Before I get started on the quality of the book it’s almost expected that I’m going to say something about the cover art. I know I have said this before, and I’m sure by now you want to gag me with a dirty sock, but seriously…for just one second I want you to focus on the cover of “Test Pilot’s Daughter: Revenge” and hypothesise on the writing quality. Not so great right? With a less than appealing (and I might add horribly cheesy cover) the first assumption a reader is going to make is on the quality of the book itself. Luckily this book was sent to me by the author, so the cover art was not a factor in the actual purchase of the book, BUT… it is never to late to express the importance of a well put together binding.
Now, on to the more important details…the book as a whole.
“Steve Ward” is a visual genius when it comes to the focus of flight, but it does not save him from an excruciatingly slow start. I was almost lost on this book when, 40% of the way in, the promised “intriguing” plot had yet to emerge. Character development and set up are very important to a novel, but sometimes enough is enough. When an author decides to write a suspense novel it is important to quickly capture the audience, and then weave the building details amongst the main storyline. Now, that is not to say that the suspense was lacking in anyway once it actually got started.
Christine is hard as nails, and more determined than a thirsty man looking for water. Her focus is to get to NASA, but when a girlfriend agrees to marry, a less than sparkly clean psych professor, her focus makes a direct left. Less career path, more staying alive. What was supposed to be a happy little treasure hunt in the islands suddenly turns into the fight of a lifetime, including drug runners and an approaching hurricane. Can Christine make it out alive? Can her friends? And what exactly happened to their pilot?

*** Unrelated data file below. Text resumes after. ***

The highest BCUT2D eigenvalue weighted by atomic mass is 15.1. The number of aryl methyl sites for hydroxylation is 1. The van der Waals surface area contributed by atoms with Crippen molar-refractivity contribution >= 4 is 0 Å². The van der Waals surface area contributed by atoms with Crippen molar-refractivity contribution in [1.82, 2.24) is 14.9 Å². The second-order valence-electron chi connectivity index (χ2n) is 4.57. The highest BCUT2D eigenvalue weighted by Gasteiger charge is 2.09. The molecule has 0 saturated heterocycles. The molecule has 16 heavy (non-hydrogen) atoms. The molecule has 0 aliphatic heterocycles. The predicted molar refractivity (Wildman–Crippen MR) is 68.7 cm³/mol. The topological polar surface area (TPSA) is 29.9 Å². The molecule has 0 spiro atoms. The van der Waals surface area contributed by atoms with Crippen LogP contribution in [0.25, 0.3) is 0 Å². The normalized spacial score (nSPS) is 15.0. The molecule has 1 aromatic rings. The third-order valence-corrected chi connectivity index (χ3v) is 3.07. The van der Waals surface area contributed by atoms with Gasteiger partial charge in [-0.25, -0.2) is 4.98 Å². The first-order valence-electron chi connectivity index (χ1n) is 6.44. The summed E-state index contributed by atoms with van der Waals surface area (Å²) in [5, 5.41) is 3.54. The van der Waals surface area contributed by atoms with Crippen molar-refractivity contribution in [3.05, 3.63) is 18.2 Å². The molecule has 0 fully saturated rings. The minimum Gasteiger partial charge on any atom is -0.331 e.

I was afraid at first that “Ward’s” attention to (each and every detail) in the craft of flying would drag the flow down, but quickly realized that even though the book boasted pages of in-flight detail, the way in which it was written gave me the most crystal clear picture of “How To Fly A Plane” I had ever gotten from a book. (I’m pretty sure I could even pull it off at this point.) I also (regrettably so) disliked all of the characters in the first several chapters, but quickly came to admire them for the vast differences, and in the end the suspense and twists won me over.
I do think that “Ward” has some improvements to make in the future if he intends to make a solid name for himself in the literary world, but those “changes” are by no means unattainable. 1. Pay attention to your presentation. 2. Get to the good stuff a little quicker. I will go on record though as saying I genuinely enjoyed this novel, and if you are looking for a quick suspense fix “Test Pilot’s Daughter: Revenge” is more than worth the .99 cents.
There were plane crashes, evil stepfathers, shallow graves, dog fights, fake diamonds, buried treasure, a 15 year old boy that would make any Boy Scout leader proud, and the most creative revenge plot I have read in quite some time.
Happy reading my fellow Pilots and remember: always leave your hotel number with a loved one.